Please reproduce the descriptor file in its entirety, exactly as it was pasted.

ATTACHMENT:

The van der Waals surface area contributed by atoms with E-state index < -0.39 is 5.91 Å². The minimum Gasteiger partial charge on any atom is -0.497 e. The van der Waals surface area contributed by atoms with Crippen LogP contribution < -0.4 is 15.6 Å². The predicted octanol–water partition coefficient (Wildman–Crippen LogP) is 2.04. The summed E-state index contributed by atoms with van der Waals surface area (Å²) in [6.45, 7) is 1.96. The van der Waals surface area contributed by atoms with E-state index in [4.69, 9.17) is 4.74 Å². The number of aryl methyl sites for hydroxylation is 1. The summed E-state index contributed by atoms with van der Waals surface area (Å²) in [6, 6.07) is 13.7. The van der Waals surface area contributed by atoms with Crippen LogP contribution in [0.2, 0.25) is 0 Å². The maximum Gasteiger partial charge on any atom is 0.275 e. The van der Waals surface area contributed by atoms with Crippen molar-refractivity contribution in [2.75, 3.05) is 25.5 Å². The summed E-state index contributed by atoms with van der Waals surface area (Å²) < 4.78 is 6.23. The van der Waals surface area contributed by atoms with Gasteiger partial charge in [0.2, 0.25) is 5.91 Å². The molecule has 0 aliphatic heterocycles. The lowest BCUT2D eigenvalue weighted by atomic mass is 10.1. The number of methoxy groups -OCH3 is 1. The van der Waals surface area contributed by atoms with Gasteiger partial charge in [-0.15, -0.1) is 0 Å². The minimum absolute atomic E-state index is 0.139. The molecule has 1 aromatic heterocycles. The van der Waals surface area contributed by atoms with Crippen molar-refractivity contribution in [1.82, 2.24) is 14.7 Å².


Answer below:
The van der Waals surface area contributed by atoms with E-state index < -0.39 is 5.91 Å². The minimum Gasteiger partial charge on any atom is -0.497 e. The van der Waals surface area contributed by atoms with Crippen LogP contribution < -0.4 is 15.6 Å². The predicted octanol–water partition coefficient (Wildman–Crippen LogP) is 2.04. The summed E-state index contributed by atoms with van der Waals surface area (Å²) in [6.45, 7) is 1.96. The van der Waals surface area contributed by atoms with E-state index in [4.69, 9.17) is 4.74 Å². The number of aryl methyl sites for hydroxylation is 1. The summed E-state index contributed by atoms with van der Waals surface area (Å²) in [6, 6.07) is 13.7. The van der Waals surface area contributed by atoms with Crippen LogP contribution in [0.2, 0.25) is 0 Å². The maximum Gasteiger partial charge on any atom is 0.275 e. The van der Waals surface area contributed by atoms with Crippen molar-refractivity contribution in [2.75, 3.05) is 25.5 Å². The summed E-state index contributed by atoms with van der Waals surface area (Å²) < 4.78 is 6.23. The van der Waals surface area contributed by atoms with Gasteiger partial charge in [0.2, 0.25) is 5.91 Å². The molecule has 0 aliphatic heterocycles. The lowest BCUT2D eigenvalue weighted by atomic mass is 10.1. The number of methoxy groups -OCH3 is 1. The van der Waals surface area contributed by atoms with Gasteiger partial charge in [-0.15, -0.1) is 0 Å². The minimum absolute atomic E-state index is 0.139. The molecule has 1 aromatic heterocycles. The van der Waals surface area contributed by atoms with Crippen molar-refractivity contribution in [1.82, 2.24) is 14.7 Å².